Troy Smith earned his doctorate in 2011 at the University of Illinois at Urbana- Champaign and currently has a visiting position at Tennessee Tech University. His 2001 Civil War novel, Bound for the Promise-Land, won the Western Writers of America’s Spur Award for fiction.

Michael J. Turner is Roy Carroll Distinguished Professor of British History at Appalachian State University, North Carolina. He has published widely in the fields of modern British reform politics and foreign policy. His next book, about the role of America in nineteenth-century British radicalism, is forthcoming from Lexington Books.


Media Reviews:

Abraham Lincoln: Vampire Hunter. Directed by Timur Bekmambetov. Produced by Timur Bekmambetov and Tim Burton. Twentieth Century Fox, 2012. 105 min. Reviewed by W. Scott Poole.

Book Reviews:

Goldfield, David. America Aflame: How the Civil War Created a Nation. Reviewed by Carl E. Kramer.

Nelson, Megan Kate. Ruin Nation: Destruction and the American Civil War. Reviewed by Judith Giesberg.

Brooke, John L. Columbia Rising: Civil Life on the Upper Hudson from the Revolution to the Age of Jackson. Reviewed by Lawrence Frederick Kohl.

Quigley, Paul. Shifting Grounds: Nationalism and the American South, 1848–1865. Reviewed by Andre M. Fleche.

Doyle, Don H. Ed. Secession as an International Phenomenon: From America’s Civil War to Contemporary Separatist Movements. Reviewed by Stuart McConnell.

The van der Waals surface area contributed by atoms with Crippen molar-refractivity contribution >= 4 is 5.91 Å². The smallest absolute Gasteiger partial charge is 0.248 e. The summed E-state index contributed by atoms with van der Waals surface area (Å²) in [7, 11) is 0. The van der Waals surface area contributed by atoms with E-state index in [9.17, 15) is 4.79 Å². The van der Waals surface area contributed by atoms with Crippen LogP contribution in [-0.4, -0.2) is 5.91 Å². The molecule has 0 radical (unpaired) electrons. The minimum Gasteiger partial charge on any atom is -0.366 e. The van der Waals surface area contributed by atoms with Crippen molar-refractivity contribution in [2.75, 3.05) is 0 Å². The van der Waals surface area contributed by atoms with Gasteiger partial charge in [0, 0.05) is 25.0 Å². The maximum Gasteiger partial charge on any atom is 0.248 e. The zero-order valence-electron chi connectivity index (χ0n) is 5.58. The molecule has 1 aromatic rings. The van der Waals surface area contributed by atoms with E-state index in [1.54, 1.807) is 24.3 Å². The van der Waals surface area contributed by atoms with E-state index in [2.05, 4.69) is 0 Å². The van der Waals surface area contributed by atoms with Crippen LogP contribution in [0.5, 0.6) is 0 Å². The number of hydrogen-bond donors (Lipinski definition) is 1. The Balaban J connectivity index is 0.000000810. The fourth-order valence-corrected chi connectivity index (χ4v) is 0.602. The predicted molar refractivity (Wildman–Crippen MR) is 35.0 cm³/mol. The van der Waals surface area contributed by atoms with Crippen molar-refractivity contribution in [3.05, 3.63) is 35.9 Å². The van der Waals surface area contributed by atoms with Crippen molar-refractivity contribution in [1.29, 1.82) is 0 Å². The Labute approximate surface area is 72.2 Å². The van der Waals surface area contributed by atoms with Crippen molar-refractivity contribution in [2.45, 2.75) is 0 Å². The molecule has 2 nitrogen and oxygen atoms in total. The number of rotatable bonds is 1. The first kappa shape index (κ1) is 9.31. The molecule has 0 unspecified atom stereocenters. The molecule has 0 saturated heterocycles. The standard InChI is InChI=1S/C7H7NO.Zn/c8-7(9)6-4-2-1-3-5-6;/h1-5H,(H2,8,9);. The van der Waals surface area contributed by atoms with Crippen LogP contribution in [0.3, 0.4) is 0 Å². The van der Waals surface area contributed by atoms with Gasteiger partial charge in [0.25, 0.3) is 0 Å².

Fleche, Andre. The Revolution of 1861: The American Civil War in the Age of Nationalist Conflict. Reviewed by Christopher Childers.

Holzer, Harold. Emancipating Lincoln: The Proclamation in Text, Context, and Memory. Reviewed by Daniel Rosenberg.

Burlingame, Michael. Abraham and Mary Lincoln. Kenneth J. Winkle; Lincoln and the Civil War. Reviewed by Brian Dirck.

Reardon, Carol. With a Sword in One Hand and Jomini in the Other: The Problem of Military Thought in the Civil War North. Reviewed by Kathleen Logothetis.

Gourley, Bruce T. Diverging Loyalties: Baptists in Middle Georgia during the Civil War. Reviewed by Sean A. Scott.

Burton, Orville Vernon, Jerald Podair, and Jennifer L. Weber. Ed. The Struggle for Equality: Sectional Conflict, the Civil War, and the Long Reconstruction. Reviewed by Edward R. Crowther.

Dickson, Keith D. Sustaining Southern Identity: Douglas Southall Freeman and Memory in the Modern South. Reviewed by C. David Dalton.

Davis, William C. and James I. Robertson Jr. Ed.Virginia at War, 1865. Reviewed by Amy Morsman.

Ponce, Pearl T. Ed. Kansas’s War: The Civil War in Documents. Reviewed by Bruce D. Mactavish.